Confession time: I’ve always resented people with birthdays during the school year.
My birthday is mid-June. As a kid, my family traveled to California by car from Orlando every summer (the story of which should be its own blog entry . . . or book) and we made lots of stops to see family along the way. I was so lucky in that the family and friends we would visit would generally throw a little birthday party for me, and I’d get lots of hugs and cake and treats and cousin time for my birthday.
That was great, but what kids REALLY crave is the adoration of their peers, right? You betcha. And that is exactly what you don’t get when your birthday takes place outside of the school year. No decorated locker for you. No balloons streaming triumphantly behind you as you strut the halls, colorfully proclaiming to the entire school, “YOU MAY NOT KNOW ME, BUT YOU DARN WELL KNOW THAT TODAY IS MY SPECIAL DAY!”
Yeah, us summer birthdays get none of that, and it’s rough. (Please note I do fully understand how bratty this sounds, and my family birthday parties are treasured memories, I promise.)
One of my girls has a summer birthday. After one particularly fun birthday party this past fall, (or perhaps she’d just consumed too much sugar) she began to breathlessly plan her own party while strapped into the back seat of my minivan. After hearing the list of people she wants to invite (her entire class plus some) I had to gently add that as her big day falls in early July, many of those people may not be in town. Perhaps we could pick a smaller group and go do one special outing? She looked confused. Why won’t they be in town? That’s when I realized that if you don’t explain summer break to a kindergartener, they don’t get what that is. Preschool runs year ‘round, after all. So I did. And she seemed to get it. But I’m sad to report that I think I saw the same sadness brewing in her eyes that I must have had all those years, that “I don’t get to have my special day with my school buddies and beloved teacher” look. Ugh.
Luckily, my daughter’s kindergarten teacher celebrated her students with summer birthdays during the last week of school. (I know may other elementary school teachers who do this as well—THANK YOU!) Though not on the actual “special day;” I know she really appreciated it.
So here are some ideas to make sure the summer birthday kid in your house or your life know that they are just as special and loved as the school year birthday crew.
We live in Florida, Land of Pools and Beaches, so having a water-centric party is pretty easy. When my girls were really little, we did their parties at the Spray Park at the Cypress Forest Park in Oldsmar, which is basically little kid heaven. You don’t have to be an Oldsmar resident to rent a pavilion, which at around $50 is a real bargain (and the bathrooms are clean!).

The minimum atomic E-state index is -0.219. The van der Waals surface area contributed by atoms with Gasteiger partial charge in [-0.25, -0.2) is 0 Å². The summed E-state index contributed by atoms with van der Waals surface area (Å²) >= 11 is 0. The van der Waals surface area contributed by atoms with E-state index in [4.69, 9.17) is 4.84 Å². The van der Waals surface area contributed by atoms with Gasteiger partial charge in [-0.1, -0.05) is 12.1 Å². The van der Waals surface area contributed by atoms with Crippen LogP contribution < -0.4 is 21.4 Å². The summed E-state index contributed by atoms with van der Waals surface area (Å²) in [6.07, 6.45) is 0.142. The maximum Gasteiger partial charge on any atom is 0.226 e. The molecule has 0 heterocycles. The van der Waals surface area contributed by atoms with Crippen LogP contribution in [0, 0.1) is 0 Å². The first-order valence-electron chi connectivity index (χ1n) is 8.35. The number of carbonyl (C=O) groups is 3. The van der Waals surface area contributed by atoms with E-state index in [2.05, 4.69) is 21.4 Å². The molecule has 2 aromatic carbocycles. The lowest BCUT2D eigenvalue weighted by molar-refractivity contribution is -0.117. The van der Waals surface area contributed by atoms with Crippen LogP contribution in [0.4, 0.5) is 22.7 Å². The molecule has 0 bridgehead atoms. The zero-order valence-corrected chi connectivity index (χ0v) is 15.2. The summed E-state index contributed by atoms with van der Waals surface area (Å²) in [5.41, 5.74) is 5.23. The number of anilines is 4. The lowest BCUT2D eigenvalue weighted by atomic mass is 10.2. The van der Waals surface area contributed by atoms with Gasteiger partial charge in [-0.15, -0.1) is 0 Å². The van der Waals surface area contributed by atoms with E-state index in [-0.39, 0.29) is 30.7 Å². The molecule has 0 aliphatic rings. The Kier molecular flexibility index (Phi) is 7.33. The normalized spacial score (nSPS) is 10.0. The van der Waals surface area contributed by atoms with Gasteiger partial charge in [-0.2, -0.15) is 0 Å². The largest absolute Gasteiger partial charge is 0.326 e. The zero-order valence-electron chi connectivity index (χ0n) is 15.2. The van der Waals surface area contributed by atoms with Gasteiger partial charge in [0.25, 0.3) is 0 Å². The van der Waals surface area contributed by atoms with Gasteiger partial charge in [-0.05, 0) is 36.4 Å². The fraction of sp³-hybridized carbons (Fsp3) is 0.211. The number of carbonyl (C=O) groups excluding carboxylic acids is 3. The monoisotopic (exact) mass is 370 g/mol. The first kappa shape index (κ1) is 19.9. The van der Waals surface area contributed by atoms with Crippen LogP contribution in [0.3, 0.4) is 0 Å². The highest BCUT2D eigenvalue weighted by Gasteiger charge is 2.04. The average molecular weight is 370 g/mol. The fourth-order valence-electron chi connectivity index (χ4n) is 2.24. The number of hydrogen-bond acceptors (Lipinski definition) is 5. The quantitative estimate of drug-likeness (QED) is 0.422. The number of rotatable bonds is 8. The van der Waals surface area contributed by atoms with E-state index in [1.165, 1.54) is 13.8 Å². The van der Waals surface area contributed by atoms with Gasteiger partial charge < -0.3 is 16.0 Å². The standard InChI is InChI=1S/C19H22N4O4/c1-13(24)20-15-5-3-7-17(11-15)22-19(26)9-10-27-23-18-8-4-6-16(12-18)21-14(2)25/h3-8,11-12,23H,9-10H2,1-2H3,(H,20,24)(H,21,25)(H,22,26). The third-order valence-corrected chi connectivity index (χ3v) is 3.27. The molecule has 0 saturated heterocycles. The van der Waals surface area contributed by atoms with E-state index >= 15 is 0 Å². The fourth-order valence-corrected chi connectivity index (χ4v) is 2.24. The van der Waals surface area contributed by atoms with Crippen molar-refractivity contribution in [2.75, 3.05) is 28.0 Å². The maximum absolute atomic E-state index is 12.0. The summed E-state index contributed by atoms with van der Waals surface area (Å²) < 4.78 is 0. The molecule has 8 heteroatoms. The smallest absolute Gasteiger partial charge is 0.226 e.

For party themes, a Day at the Beach, Surfing Safari or Sunning by the Pool is fun, but Mermaids, Pirates or Sea Monsters could also be fun themes!
FACT: water parks aren’t open in the winter. Take that, school year birthdays! A day at a water park with a few kids or a Midsummer’s Night Dream-themed fairy party would be a blast for your summer kiddos. An All American Kid party would also be fun for a birthday near the 4th of July!
- Acknowledge the summer birthdays via mail
Kid LOVE getting mail! Delight the summer birthday kid in your life with a card or letter. I have my kids hand-draw all their cards, as I think it is super cute for the recipients to see their artistic progression throughout the years. Bonus: it’s almost free. Postcards from a vacation destination are also inexpensive and wonderful, even if you wait until you are home to send them off.
- Have an un-birthday any time!
I have to admit, this is the only one I haven’t done yet, but I think this option would serve two purposes: first, your birthday kid would be celebrated with activities, friends, food, cake…the whole shebang. But my inner Southern Woman and Good Norwegian Girl have discussed this, and we all feel it may be a bit tacky to have a party in which the subtext is “it’s not really my birthday, but give me stuff anyway.” Remember all those relatives? I know my family hooks my girls UP for their birthdays; more is not really necessary. So an un-birthday can also be a lesson in service. Have the birthday child pick a charity and request donations for that group. Something helpful like canned food for a food pantry or pet supplies for an animal shelter would be perfect.
As I write this, it’s almost 8 and my girls are still sleeping. It’s a mom miracle! Well, not really. Blame all the summertime fun that wears them out. Even if you have to get your birthday child up early to go to day camp or a summer program, it doesn’t take much to make that wake up special. Fill the area around their bed with balloons or make a birthday door balloon surprise. Write a birthday greeting on the bathroom mirror in colorful dry erase markers. Set out a formal place setting complete with a flower in a bud vase at the breakfast table with some of these adorable pancakes. It may not be the same as a pack of shrieking teenagers at her locker, but she’ll look back and know she was just as loved.